The Queen’s Health Systems’ COVID-19 Infoline has been a valuable telehealth resource for the community, says Queen’s President and CEO Jill Hoggard Green. It has provided information to thousands of people and relieved pressure on Hawai‘i’s health care system by guiding them on the best choices for their individual situations. Call 808-691-2619; option 2 offers the opportunity to speak with a registered nurse.
Howard Lee, president and CEO of UHA Health Insurance, points out another potential benefit from mass adoption of telemedicine: reduced physician burnout. “It’s perhaps a solution to better manage their time,” Lee says.
In the first weeks of the pandemic, Hawai‘i medical personnel rapidly turned to computers and electronic linkups with patients to broaden their service – and keep everyone safer.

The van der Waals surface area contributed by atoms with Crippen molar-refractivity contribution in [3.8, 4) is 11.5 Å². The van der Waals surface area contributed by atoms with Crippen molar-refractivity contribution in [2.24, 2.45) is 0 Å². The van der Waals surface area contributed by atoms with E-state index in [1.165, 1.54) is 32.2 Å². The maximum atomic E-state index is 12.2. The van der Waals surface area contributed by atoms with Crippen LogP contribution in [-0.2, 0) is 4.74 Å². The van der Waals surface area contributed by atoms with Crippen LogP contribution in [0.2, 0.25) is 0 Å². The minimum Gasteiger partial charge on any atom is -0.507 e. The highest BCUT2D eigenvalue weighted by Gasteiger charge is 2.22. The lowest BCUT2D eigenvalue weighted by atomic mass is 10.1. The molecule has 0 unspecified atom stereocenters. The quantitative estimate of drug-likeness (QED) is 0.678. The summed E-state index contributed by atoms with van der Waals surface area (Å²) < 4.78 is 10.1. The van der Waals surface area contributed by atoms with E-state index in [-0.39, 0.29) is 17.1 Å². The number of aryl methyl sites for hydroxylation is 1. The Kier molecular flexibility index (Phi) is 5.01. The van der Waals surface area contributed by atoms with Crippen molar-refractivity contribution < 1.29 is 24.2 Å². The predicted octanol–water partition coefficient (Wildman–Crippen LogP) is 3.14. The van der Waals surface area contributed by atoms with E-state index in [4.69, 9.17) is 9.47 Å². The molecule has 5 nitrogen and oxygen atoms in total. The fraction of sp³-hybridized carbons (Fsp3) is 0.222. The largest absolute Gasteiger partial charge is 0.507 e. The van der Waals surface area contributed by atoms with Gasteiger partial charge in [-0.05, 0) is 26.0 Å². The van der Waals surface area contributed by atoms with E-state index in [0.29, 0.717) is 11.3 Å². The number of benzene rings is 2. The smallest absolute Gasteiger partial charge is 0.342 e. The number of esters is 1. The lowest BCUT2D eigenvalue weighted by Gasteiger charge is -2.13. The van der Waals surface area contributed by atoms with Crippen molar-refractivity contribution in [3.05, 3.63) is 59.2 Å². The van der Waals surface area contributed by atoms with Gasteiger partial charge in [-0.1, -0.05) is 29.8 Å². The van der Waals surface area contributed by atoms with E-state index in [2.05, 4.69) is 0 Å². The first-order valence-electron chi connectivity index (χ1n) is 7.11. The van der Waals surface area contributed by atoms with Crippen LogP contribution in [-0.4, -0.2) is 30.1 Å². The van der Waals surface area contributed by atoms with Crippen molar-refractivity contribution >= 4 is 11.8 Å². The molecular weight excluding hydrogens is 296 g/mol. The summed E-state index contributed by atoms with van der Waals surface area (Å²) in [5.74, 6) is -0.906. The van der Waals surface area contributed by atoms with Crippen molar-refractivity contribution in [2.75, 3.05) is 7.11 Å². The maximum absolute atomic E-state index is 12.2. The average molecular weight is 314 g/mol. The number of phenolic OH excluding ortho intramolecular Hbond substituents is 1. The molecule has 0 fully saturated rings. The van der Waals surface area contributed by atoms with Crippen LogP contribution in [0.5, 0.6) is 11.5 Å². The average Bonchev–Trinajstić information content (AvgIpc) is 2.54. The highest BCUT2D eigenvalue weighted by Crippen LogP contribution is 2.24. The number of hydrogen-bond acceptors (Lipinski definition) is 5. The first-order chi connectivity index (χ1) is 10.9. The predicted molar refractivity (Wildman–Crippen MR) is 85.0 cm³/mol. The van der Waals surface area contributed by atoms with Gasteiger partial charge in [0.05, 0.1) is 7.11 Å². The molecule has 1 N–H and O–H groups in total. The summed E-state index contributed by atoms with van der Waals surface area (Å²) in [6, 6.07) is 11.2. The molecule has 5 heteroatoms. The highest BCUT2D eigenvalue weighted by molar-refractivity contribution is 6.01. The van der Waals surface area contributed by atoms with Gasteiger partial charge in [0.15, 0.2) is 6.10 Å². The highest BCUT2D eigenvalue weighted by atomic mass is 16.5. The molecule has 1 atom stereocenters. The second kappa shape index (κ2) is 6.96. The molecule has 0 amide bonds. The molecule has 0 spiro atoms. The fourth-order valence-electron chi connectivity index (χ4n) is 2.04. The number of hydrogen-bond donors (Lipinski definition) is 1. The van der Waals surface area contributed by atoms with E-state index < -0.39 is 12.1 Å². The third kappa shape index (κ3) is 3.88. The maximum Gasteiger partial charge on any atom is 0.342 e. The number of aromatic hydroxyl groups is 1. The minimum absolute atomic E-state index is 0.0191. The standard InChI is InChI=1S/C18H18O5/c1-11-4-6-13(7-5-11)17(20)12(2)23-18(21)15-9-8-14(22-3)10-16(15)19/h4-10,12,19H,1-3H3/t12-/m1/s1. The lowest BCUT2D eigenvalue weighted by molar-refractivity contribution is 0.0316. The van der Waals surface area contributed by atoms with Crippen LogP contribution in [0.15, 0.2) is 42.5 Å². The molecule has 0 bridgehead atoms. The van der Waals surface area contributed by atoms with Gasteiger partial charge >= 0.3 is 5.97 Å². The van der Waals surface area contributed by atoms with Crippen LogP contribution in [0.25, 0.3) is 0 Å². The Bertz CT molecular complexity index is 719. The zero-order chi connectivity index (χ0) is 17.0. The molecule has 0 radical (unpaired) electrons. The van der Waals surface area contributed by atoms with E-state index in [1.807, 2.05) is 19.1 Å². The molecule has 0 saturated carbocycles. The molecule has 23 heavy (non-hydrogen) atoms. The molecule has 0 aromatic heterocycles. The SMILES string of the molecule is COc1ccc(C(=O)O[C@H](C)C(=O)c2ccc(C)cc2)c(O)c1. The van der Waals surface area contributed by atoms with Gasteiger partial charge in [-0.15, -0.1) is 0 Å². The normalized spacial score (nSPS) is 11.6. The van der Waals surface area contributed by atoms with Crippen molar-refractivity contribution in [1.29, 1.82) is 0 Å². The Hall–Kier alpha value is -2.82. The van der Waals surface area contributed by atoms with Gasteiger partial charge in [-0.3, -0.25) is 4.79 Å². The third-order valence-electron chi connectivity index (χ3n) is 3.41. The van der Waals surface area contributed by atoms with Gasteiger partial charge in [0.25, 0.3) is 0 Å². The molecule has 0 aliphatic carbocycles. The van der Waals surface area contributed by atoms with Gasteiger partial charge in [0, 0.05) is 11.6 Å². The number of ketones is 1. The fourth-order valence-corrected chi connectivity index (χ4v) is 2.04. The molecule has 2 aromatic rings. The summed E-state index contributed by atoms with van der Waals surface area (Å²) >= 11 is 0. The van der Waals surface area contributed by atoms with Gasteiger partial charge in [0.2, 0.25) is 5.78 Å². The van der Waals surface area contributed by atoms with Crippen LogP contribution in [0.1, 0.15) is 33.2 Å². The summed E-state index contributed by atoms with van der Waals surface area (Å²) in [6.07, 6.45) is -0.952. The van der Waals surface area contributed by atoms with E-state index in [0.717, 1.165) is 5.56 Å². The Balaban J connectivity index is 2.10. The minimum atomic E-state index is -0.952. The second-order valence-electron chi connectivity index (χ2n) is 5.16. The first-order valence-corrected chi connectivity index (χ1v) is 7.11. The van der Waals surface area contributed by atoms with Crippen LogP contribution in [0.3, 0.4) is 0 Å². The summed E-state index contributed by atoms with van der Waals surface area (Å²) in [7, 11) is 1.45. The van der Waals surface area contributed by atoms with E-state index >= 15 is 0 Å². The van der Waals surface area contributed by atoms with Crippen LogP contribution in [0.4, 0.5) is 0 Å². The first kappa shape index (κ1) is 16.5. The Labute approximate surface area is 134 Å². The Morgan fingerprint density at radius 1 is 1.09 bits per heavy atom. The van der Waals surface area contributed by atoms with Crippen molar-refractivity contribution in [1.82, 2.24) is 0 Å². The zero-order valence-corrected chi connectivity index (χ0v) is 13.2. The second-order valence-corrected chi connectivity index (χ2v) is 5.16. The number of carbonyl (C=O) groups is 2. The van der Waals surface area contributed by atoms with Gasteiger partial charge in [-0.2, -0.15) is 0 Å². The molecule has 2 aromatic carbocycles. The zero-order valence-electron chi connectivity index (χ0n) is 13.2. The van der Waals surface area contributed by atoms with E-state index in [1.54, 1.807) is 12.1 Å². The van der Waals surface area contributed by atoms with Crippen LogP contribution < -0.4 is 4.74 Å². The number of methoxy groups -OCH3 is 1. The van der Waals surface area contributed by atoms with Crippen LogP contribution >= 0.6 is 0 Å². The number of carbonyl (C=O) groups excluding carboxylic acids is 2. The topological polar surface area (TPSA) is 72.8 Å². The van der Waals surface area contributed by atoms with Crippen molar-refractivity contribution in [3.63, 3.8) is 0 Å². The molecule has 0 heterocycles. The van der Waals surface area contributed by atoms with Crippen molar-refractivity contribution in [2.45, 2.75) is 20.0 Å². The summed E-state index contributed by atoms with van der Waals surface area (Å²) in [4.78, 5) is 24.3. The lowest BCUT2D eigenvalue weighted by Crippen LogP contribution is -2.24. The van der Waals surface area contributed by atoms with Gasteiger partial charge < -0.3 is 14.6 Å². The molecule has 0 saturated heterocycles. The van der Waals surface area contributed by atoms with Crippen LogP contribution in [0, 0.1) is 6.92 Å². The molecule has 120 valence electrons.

The UH System’s Grace says: “Calls have been flooding in from private providers to the Pacific Basin Telehealth Resource Center at UH, which provides technical assistance, with questions such as: ‘Am I allowed to set up this platform?’ ‘Is this HIPAA compliant?’ and ‘Am I allowed to bill Medicare?’ And the center is helping to walk people through that telehealth training, and get people up and running with their telehealth programs and then billing appropriately.
“There has been nothing like this that has compared to the advancement of telehealth.”
(HIPAA refers to the Health Insurance Portability and Accountability Act of 1996, which governs medical records and protects the privacy of people’s medical information.)
Dr. Jerris Hedges, dean of UH’s John A. Burns School of Medicine, says the school is helping medical professionals make the transition to telehealth. For instance, medical students are sharing their knowledge of technical systems with people on the front lines.
“Within a week, with a little help on the job and given some guidance, one could make the transition” from in-person medical care to telehealth, says Hedges. “Right now everyone is doing some form of transition.”